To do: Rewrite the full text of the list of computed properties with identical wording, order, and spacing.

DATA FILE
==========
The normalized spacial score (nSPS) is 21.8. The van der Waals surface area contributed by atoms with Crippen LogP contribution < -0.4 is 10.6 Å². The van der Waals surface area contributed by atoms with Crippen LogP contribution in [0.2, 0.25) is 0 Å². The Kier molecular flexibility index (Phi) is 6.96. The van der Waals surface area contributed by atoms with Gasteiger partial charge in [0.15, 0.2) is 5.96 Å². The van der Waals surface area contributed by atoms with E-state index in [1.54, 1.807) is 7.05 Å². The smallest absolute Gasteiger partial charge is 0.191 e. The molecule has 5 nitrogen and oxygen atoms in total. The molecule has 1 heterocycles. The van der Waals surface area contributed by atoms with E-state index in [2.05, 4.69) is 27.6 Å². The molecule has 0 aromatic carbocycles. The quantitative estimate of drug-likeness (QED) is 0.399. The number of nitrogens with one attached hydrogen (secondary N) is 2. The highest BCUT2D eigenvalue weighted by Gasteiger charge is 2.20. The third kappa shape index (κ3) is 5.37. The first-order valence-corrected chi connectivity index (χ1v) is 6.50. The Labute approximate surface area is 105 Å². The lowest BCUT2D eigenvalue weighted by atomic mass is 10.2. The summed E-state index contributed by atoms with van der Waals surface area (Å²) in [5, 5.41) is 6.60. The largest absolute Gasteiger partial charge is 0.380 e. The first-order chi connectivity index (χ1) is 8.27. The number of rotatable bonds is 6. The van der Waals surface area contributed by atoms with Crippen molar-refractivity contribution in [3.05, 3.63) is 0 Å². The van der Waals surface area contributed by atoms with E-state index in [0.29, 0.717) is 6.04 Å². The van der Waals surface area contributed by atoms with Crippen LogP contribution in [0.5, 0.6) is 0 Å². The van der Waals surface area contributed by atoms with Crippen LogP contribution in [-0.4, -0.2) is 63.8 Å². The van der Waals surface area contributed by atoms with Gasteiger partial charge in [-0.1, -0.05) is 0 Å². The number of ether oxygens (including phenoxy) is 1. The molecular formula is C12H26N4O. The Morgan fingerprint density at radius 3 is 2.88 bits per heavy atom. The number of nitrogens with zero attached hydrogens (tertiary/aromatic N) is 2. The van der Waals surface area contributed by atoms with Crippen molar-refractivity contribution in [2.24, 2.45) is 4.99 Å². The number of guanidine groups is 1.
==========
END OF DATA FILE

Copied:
The normalized spacial score (nSPS) is 21.8. The van der Waals surface area contributed by atoms with Crippen LogP contribution < -0.4 is 10.6 Å². The van der Waals surface area contributed by atoms with Crippen LogP contribution in [0.2, 0.25) is 0 Å². The Kier molecular flexibility index (Phi) is 6.96. The van der Waals surface area contributed by atoms with Gasteiger partial charge in [0.15, 0.2) is 5.96 Å². The van der Waals surface area contributed by atoms with E-state index in [1.54, 1.807) is 7.05 Å². The smallest absolute Gasteiger partial charge is 0.191 e. The molecule has 5 nitrogen and oxygen atoms in total. The molecule has 1 heterocycles. The van der Waals surface area contributed by atoms with E-state index in [2.05, 4.69) is 27.6 Å². The molecule has 0 aromatic carbocycles. The quantitative estimate of drug-likeness (QED) is 0.399. The number of nitrogens with one attached hydrogen (secondary N) is 2. The highest BCUT2D eigenvalue weighted by Gasteiger charge is 2.20. The third kappa shape index (κ3) is 5.37. The first-order valence-corrected chi connectivity index (χ1v) is 6.50. The Labute approximate surface area is 105 Å². The lowest BCUT2D eigenvalue weighted by atomic mass is 10.2. The summed E-state index contributed by atoms with van der Waals surface area (Å²) in [5, 5.41) is 6.60. The largest absolute Gasteiger partial charge is 0.380 e. The first-order chi connectivity index (χ1) is 8.27. The number of rotatable bonds is 6. The van der Waals surface area contributed by atoms with Crippen molar-refractivity contribution in [3.05, 3.63) is 0 Å². The van der Waals surface area contributed by atoms with E-state index in [0.29, 0.717) is 6.04 Å². The van der Waals surface area contributed by atoms with Crippen LogP contribution in [0.5, 0.6) is 0 Å². The van der Waals surface area contributed by atoms with Crippen LogP contribution in [-0.4, -0.2) is 63.8 Å². The van der Waals surface area contributed by atoms with Gasteiger partial charge in [-0.1, -0.05) is 0 Å². The number of ether oxygens (including phenoxy) is 1. The molecular formula is C12H26N4O. The Morgan fingerprint density at radius 3 is 2.88 bits per heavy atom. The number of nitrogens with zero attached hydrogens (tertiary/aromatic N) is 2. The van der Waals surface area contributed by atoms with Crippen molar-refractivity contribution in [2.24, 2.45) is 4.99 Å². The number of guanidine groups is 1.